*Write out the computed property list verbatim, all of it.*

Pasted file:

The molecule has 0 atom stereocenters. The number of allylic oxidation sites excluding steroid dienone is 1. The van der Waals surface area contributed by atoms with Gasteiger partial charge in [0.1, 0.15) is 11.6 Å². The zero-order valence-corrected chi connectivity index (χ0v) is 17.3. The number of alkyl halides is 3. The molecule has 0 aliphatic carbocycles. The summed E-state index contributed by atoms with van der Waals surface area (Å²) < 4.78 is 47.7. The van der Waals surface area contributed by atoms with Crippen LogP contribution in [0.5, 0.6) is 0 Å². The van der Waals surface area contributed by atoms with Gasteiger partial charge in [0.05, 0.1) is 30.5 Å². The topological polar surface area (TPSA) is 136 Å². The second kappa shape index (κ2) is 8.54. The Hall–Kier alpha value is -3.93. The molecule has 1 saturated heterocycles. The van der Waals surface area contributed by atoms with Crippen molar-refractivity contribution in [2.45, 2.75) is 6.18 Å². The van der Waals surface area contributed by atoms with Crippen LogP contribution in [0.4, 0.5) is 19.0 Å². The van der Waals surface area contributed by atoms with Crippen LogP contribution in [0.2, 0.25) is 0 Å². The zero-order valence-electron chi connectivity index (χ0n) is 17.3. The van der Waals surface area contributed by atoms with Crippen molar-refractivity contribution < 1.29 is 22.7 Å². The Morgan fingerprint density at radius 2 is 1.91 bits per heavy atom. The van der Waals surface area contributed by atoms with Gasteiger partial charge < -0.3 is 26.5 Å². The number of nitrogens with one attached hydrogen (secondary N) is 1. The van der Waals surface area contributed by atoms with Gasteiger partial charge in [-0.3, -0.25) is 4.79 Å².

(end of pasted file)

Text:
The molecule has 0 atom stereocenters. The number of allylic oxidation sites excluding steroid dienone is 1. The van der Waals surface area contributed by atoms with Gasteiger partial charge in [0.1, 0.15) is 11.6 Å². The zero-order valence-corrected chi connectivity index (χ0v) is 17.3. The number of alkyl halides is 3. The molecule has 0 aliphatic carbocycles. The summed E-state index contributed by atoms with van der Waals surface area (Å²) < 4.78 is 47.7. The van der Waals surface area contributed by atoms with Crippen LogP contribution in [0.5, 0.6) is 0 Å². The van der Waals surface area contributed by atoms with Gasteiger partial charge in [0.05, 0.1) is 30.5 Å². The topological polar surface area (TPSA) is 136 Å². The second kappa shape index (κ2) is 8.54. The Hall–Kier alpha value is -3.93. The molecule has 1 saturated heterocycles. The van der Waals surface area contributed by atoms with Crippen molar-refractivity contribution in [2.45, 2.75) is 6.18 Å². The van der Waals surface area contributed by atoms with Crippen LogP contribution in [0.4, 0.5) is 19.0 Å². The van der Waals surface area contributed by atoms with Crippen LogP contribution in [0.2, 0.25) is 0 Å². The zero-order valence-electron chi connectivity index (χ0n) is 17.3. The van der Waals surface area contributed by atoms with Crippen molar-refractivity contribution < 1.29 is 22.7 Å². The Morgan fingerprint density at radius 2 is 1.91 bits per heavy atom. The van der Waals surface area contributed by atoms with Gasteiger partial charge < -0.3 is 26.5 Å². The number of nitrogens with one attached hydrogen (secondary N) is 1. The van der Waals surface area contributed by atoms with Gasteiger partial charge in [-0.3, -0.25) is 4.79 Å².